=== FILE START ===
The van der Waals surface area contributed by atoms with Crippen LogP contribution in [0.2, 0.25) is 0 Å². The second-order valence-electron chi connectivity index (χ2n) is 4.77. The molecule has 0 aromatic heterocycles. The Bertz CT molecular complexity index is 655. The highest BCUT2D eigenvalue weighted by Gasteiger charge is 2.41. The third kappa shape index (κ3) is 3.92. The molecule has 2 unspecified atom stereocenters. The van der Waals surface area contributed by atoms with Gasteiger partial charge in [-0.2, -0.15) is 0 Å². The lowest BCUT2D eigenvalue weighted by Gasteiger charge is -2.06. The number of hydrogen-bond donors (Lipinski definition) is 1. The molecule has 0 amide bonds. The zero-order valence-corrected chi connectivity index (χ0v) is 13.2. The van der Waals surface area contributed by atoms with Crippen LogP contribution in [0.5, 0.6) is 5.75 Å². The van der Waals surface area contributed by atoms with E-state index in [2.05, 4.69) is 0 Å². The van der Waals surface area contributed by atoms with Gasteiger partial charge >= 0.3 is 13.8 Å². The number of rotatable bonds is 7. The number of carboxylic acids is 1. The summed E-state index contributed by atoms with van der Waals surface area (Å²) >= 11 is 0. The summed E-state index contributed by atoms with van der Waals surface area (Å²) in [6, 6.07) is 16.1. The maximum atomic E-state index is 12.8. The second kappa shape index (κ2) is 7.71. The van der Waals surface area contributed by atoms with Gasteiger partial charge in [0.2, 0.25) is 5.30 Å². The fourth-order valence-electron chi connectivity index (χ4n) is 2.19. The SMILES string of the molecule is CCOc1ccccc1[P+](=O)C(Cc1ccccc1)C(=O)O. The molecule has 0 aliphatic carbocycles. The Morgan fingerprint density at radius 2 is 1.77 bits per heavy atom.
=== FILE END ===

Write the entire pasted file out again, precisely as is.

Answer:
The van der Waals surface area contributed by atoms with Crippen LogP contribution in [0.2, 0.25) is 0 Å². The second-order valence-electron chi connectivity index (χ2n) is 4.77. The molecule has 0 aromatic heterocycles. The Bertz CT molecular complexity index is 655. The highest BCUT2D eigenvalue weighted by Gasteiger charge is 2.41. The third kappa shape index (κ3) is 3.92. The molecule has 2 unspecified atom stereocenters. The van der Waals surface area contributed by atoms with Gasteiger partial charge in [-0.2, -0.15) is 0 Å². The lowest BCUT2D eigenvalue weighted by Gasteiger charge is -2.06. The number of hydrogen-bond donors (Lipinski definition) is 1. The molecule has 0 amide bonds. The zero-order valence-corrected chi connectivity index (χ0v) is 13.2. The van der Waals surface area contributed by atoms with Crippen LogP contribution in [0.5, 0.6) is 5.75 Å². The van der Waals surface area contributed by atoms with E-state index in [2.05, 4.69) is 0 Å². The van der Waals surface area contributed by atoms with Gasteiger partial charge >= 0.3 is 13.8 Å². The number of rotatable bonds is 7. The number of carboxylic acids is 1. The summed E-state index contributed by atoms with van der Waals surface area (Å²) >= 11 is 0. The summed E-state index contributed by atoms with van der Waals surface area (Å²) in [6, 6.07) is 16.1. The maximum atomic E-state index is 12.8. The second kappa shape index (κ2) is 7.71. The van der Waals surface area contributed by atoms with Gasteiger partial charge in [0.2, 0.25) is 5.30 Å². The fourth-order valence-electron chi connectivity index (χ4n) is 2.19. The SMILES string of the molecule is CCOc1ccccc1[P+](=O)C(Cc1ccccc1)C(=O)O. The molecule has 0 aliphatic carbocycles. The Morgan fingerprint density at radius 2 is 1.77 bits per heavy atom.